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last session in first mushing course

by Kyler Laird last modified 2009-02-23 21:03

The rubber meets the road.

date: 2009-02-22 (3255 days ago)

dogs: Sarge/Bob/Calder

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While making lines on Friday with some of the students in the mushing class I heard some of them talk about wanting to bike with their dogs or take them scootering. At least one person was thinking of buying a scooter (for several hundred dollars). It worried me that students might try activities (like biking) without proper equipment or delay their enjoyment of mushing due to the expense. I decided that we would concentrate on an inexpensive activity for the last session in this first series: tire pulling.

Amy brought Bo's tire to one of the first classes and I got the feeling that students wanted their dogs to pull it without realizing how much strength it requires. I put away the tire and concentrated on using the lightweight sleds instead. Today I hoped to re-introduce the tires as a safe and enjoyable exercise by using smaller tires for solo dogs and teaming other dogs.

I was late getting to Mr. & Mrs. Tire on Saturday and they'd already closed. Their tire racks outside were empty. Oops! Kitty called around for another store that would give us junked tires and found Tire Barn. They were very kind to us and provided eight tires in a variety of sizes. I dropped them at Klondike Canine Academy that night.

This morning I decided that I really wanted to reverse engineer some of the newer tug lines I purchased. I was impressed with how they're woven but hadn't figured out how to replicate it. I finally solved the puzzle and became obsessed with making lines using the new method. I finished ten lines before 1:00 and then packed everything off to KCA. After unloading I attached eye bolts to each of the eight tires. Total cost: $1/tire.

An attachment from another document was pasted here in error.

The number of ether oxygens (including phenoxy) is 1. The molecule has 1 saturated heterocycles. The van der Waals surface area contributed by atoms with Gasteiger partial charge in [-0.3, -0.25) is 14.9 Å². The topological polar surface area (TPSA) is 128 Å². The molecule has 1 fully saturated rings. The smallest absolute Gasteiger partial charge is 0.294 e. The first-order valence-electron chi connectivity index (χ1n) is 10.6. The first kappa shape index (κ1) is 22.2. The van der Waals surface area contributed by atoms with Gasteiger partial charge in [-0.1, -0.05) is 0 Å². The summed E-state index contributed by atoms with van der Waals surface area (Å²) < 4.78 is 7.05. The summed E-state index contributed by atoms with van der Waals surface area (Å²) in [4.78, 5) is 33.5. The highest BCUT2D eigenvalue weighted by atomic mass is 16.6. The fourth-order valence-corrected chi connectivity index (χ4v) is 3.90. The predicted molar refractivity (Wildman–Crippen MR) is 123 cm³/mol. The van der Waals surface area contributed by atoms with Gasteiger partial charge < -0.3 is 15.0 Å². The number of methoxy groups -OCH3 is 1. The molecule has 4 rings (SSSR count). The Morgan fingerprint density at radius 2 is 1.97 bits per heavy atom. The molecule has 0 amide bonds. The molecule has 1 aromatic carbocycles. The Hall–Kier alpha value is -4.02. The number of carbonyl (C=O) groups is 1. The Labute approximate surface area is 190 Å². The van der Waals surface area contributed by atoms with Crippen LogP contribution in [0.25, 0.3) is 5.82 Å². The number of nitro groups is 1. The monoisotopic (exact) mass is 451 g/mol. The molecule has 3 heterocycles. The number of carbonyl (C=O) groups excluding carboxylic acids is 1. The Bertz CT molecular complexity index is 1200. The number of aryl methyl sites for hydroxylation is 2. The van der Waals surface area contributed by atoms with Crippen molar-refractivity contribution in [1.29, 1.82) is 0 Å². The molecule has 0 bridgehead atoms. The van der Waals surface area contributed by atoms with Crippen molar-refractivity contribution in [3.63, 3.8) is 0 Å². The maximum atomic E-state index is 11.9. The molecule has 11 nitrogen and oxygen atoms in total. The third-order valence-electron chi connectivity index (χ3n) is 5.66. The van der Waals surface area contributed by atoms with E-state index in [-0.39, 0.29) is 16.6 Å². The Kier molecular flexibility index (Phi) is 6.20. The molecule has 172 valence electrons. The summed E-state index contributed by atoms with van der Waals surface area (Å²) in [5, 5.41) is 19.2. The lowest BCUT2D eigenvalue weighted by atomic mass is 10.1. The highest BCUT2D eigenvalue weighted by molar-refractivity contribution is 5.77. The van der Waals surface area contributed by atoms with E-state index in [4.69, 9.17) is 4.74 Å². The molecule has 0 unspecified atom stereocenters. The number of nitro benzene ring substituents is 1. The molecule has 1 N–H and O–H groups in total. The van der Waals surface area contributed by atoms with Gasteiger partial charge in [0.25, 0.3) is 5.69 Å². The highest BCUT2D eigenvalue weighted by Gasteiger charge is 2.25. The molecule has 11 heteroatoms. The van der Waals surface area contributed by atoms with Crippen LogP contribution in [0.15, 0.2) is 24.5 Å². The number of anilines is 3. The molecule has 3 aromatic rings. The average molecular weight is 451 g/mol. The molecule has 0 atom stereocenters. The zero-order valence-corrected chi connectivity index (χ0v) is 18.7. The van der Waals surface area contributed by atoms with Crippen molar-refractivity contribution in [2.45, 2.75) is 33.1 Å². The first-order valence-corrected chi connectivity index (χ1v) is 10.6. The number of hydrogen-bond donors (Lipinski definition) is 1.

Students started arriving for class very early so I talked about what we'd be doing and began formulating my plan for grouping the dogs. While inside, we tested the dogs pulling the tires and then we all went out to the parking lot and gave it another test. I noticed that the two Huskies who were teamed to a medium tire were a little hesitant so I paired them with Bob and Morgan pulling a large tire. They got the gist of it very quickly.

The students had made a couple rounds already and the Huskies were doing well so we led everyone down the road and circled through the trailer park. I tried to go slowly but my team was in high gear. We stopped to let everyone pass us half way but then they were off again, and Bob led them through yards and over logs to go around the other teams. Everyone else did great! It was a thrill to see so many dogs enjoying this work and I was pleased to see their owners working with them, encouraging the dogs and giving them a boost when necessary.

We dropped the tires in the parking lot and returned to the barn for "request time." I had a wagon ready and a few dogs tried it. It's a lot to ask a dog to step into a wagon and pull, especially in a confined space, but they did well. We also took sleds outside and the little boys in the class got to ride in them.

I got a lot of encouraging reviews from the students and am confident that they will be able to put the experience to good use immediately. It was especially fun to hear students talk about meeting up to let their dogs pull together. I encouraged the students to take a tug line and a tire with them and many did.

The participants in our first class were all wonderful; it could have been very stressful had they not been so enthusiastic and good with their dogs. I'm looking forward to using what I've learned to help the next class. Our next class is already full (nine dogs) although I might make room for more because three of the dogs came from LTDR and two are from the same family.

I treated the first class very much as a "sampler" and tried to give students a taste of lots of possibilities so they could decide what best fits them and their dogs. I still want to do that but I also want to use the class to start families on a pulling routine. Next time I want to get started quicker and provide basic tools (harnesses, lines, juice jugs, etc.) right from the start so that participants can have a common experience and develop the habit of working their dogs.


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